Attention Teens: You Can Lead Your IEP Meeting

If you are a student with an Individualized Education Program (IEP), you are in charge—even if no one ever told you that!

This individualized program and all that paperwork are about you: your goals, skills, interests….  As members of your IEP team, the school and your parents are offering to help you be your most awesome self, but you are the expert about your own life. Leading your own IEP meeting might be a great way to start taking charge of your education and your future.

If you’re getting close to your 16th birthday, you’ll want to pay extra attention to this idea because a Transition Plan gets added to your IEP in the school year when you turn 16. You may have started planning when you were middle school, when a teacher or counselor probably started helping you work on a High School and Beyond Plan. This plan is required for all students to graduate in Washington State. Now is a good time to take another look and think a little more carefully about what you want to do in the future. Here are some starter questions:

  • Where will you work?
  • Do you see yourself in college or in a vocational program?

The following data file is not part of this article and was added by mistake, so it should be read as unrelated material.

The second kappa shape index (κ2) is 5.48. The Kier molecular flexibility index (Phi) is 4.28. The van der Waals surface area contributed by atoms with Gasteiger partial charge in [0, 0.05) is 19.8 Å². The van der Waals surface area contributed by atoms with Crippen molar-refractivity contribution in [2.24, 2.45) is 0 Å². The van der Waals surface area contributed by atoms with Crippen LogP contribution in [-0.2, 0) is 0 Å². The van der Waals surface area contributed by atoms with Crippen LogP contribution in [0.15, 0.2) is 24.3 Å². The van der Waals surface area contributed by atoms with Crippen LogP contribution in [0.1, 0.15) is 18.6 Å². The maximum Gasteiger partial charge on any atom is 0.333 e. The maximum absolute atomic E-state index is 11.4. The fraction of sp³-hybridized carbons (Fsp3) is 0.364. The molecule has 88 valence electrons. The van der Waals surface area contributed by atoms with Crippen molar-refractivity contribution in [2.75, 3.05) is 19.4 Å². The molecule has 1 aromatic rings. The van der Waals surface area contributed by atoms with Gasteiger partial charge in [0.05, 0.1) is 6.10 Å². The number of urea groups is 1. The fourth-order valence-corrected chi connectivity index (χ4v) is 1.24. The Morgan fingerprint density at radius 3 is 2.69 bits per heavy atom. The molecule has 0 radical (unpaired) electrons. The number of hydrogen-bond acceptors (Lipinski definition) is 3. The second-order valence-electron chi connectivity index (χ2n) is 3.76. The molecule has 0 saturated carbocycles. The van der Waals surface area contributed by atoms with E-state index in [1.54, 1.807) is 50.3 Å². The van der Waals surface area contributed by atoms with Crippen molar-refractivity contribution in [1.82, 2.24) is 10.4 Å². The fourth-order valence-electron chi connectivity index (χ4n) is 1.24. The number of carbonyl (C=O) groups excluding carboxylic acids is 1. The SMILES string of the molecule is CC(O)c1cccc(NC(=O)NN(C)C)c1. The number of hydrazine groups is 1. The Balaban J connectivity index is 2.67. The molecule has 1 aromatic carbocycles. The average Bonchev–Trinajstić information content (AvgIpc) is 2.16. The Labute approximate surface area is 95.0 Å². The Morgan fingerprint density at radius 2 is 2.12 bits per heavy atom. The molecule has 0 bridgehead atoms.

• Are you going to drive or cook or take a bus to the grocery store?

Setting goals and making some preliminary plans now will help your school and family help you make sure you’ve got the right class credits, skills training and support to make that shift out of high school easier.

Being a leader at your IEP meeting is a great way to build skills for self-advocacy and self-determination. That means you can speak up for yourself and help others help you. At your IEP meeting, you can practice describing what helps you or what makes your life harder. You get to talk about what you do well and any projects or ideas that you get excited about. In short, you get to design your education so that it supports your plans to design your own adult life.

You can also invite other people to your IEP meetings. Maybe you have an aunt or a brother who knows you well and might have some great ideas? You can invite anyone to help you create a better IEP.  Remember the first letter in IEP stands for “Individual.” That’s you, so speak up!

Here are links to more ideas and tools to help you get involved in your own future planning:

The Center for Change in Transition Services has a toolkit just for you

Here are some other great Student Resources